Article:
“Other measures will be laid before you.”
We are Conservatives. We believe in a property-owning democracy. Governments of all powers and all persuasions for 30 or more years—since Margaret Thatcher, in truth —have failed on that issue. Two thirds of my generation bought their own home; today it is a quarter. That is a scandal. I approve of the Prime Minister talking about the right to buy for housing associations—I should do; I first came up with the policy in 2002 when it was my responsibility, and we still have not implemented that policy. However, it will not solve the problem. We are at least a million houses short, in a period in which the population has increased by 7 million. We are about 100,000 houses a year short in what we are constructing, in addition to that million.
We need to find a way of addressing the issue that does not hit what people call the nimby problem, in which people, when objecting to things, talk about protecting their environment. We need to find a way around that, and we need to look very hard at what was done in the 1920s with garden villages and garden towns. We need to use the increased wealth that they create to pay for the community centres, surgeries, schools, roads and wi-fi that are necessary. There would be plenty of added value to make the farmers rich at the same time. Politically, it would not be straightforward, but it would be an easier policy than we might think.
We Conservatives are also believers in social mobility. I think all Members are believers in social mobility. We used to be the best on that in the developed world; now we are among the worst. When inequality is greater, social mobility is more important. Indeed, the only real moral argument for an unequal society is that everybody has an opportunity and a chance to take part. In the last 20 years or so, the top 1% of the population have roughly trebled their income whereas the median has roughly flatlined, so there is a stronger argument for social mobility today than there was before.
The best mechanism for social mobility is the education system, and there are some good proposals in the education Bill in the Queen’s Speech. Adding to the academy system will help at the margins, however, and will not solve the problem; it has not solved it for the last 20 years and it will not solve it now.
The great scandal is that half of children from free school meals families are failed by the education system by the time that they are 11. They cannot meet the requirements in English or mathematics to make progress in education, so their lives are effectively over in terms of social mobility at that point. We need to get a grip of that, which means re-engineering our classrooms and helping our brilliant teachers with more artificial intelligence, more software support and more augmentation. The technology is there now—it exists, it is proven and it is available. I hope that the House will not laugh too much when I say that I went to see it demonstrated at Eton of all places, where it was brilliant at bringing on the weakest children.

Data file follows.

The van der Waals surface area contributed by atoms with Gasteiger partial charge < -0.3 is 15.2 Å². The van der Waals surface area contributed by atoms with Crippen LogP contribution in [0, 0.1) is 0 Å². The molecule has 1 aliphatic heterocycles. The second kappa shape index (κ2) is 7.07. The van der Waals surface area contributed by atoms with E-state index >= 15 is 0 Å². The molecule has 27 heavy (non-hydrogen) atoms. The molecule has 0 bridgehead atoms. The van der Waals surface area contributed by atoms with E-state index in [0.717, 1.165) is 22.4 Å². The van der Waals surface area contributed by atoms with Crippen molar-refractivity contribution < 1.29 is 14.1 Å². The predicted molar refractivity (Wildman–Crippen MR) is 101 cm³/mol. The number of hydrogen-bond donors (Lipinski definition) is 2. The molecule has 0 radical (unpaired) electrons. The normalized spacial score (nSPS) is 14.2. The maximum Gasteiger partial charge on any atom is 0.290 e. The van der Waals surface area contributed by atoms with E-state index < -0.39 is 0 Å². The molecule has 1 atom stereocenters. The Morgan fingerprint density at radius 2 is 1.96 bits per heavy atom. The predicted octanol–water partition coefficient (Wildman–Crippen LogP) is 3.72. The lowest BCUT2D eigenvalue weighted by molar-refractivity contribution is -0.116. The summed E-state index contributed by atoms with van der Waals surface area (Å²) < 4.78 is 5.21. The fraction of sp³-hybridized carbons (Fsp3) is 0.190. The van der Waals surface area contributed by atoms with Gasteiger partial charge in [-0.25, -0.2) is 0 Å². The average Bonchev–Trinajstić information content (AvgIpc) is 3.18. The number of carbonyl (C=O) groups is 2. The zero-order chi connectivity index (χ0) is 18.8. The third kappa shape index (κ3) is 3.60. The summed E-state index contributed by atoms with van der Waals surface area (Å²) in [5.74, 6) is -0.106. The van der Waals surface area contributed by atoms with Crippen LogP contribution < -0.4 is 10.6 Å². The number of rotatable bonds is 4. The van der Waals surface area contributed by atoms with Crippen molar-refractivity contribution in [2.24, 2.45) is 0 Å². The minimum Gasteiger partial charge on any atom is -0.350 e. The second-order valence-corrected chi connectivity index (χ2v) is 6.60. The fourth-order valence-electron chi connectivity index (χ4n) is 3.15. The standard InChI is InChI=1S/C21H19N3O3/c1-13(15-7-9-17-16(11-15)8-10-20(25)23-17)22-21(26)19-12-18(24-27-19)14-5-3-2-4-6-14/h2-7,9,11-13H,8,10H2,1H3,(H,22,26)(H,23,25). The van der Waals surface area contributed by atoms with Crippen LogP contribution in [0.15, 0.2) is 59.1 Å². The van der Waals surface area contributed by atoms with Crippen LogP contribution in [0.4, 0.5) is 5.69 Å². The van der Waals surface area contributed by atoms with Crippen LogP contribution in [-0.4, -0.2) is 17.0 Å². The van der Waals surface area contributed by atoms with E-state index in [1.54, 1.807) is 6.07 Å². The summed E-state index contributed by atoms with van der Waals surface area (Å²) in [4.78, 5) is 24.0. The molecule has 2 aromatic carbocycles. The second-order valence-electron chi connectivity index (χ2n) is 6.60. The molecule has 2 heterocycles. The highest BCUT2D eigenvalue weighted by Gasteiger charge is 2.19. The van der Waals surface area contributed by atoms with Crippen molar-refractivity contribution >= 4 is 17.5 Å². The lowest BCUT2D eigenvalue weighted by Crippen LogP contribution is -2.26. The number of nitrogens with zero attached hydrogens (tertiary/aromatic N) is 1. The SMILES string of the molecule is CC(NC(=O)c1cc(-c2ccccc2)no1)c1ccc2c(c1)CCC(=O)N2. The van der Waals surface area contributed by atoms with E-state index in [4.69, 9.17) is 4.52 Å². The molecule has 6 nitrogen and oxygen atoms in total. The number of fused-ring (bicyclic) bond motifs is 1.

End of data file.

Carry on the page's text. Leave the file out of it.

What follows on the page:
Debbie Abrahams (Oldham East and Saddleworth) (Lab)
Does the right hon. Gentleman recognise that if a child is hungry, as many of our children are because they are living in poverty, that will not help their educational attainment?
I agree entirely; I have arguments that I will not deploy today on universal credit and so on that relate directly to that point. One of the outcomes of having a technologically augmented teaching and assessment system, however, is that the teacher knows within days if a child has a problem that they did not have before and if their educational performance suddenly falls, perhaps because the parents have separated, there is trouble at home, they are going hungry or whatever. The hon. Lady is right and I agree with her basic premise, but technology would help even with that if we did it. I want to see us do that and deal with the scandal.
The last area that I will speak briefly about is the fundamental one of healthcare. We all support the national health service and no doubt applauded the brilliant staff—doctors and nurses—who did a fantastic job. We tell ourselves over and over again that we have the best healthcare system in the world, but that is simply not true. We have those committed doctors and we now spend more than the OECD average on healthcare, but we are not delivering more than the OECD average. Whether it is on survival rates in all the different categories of cancer care, coronaries, strokes, diabetes or whatever, we are not doing as good a job as we should be for the money, work, skill and commitment that go into it.
My argument is that we should look at the other countries that are doing better than us, such as Germany, France, Estonia, Austria, Sweden, Canada or Australia. They all have different systems that are all free at the point of delivery. I was a beneficiary of the Canadian system, which is an insurance-based system that is free at the point of delivery and supported by the state if people cannot afford it—and it works better than our system. We need to look at those other systems and learn from them. We need to stay with the fundamental principles of the health service but learn and improve what we can.
Karin Smyth (Bristol South) (Lab)
Will the right hon. Gentleman give way?
If the hon. Lady will forgive me, I am just about to sit down.
We Conservatives need to rebuild our party as a party of low taxes, a party of and for homeowners, and a party of aspiration, opportunity and security. It is time for a new model conservativism that is fit for a new Britain in a new world.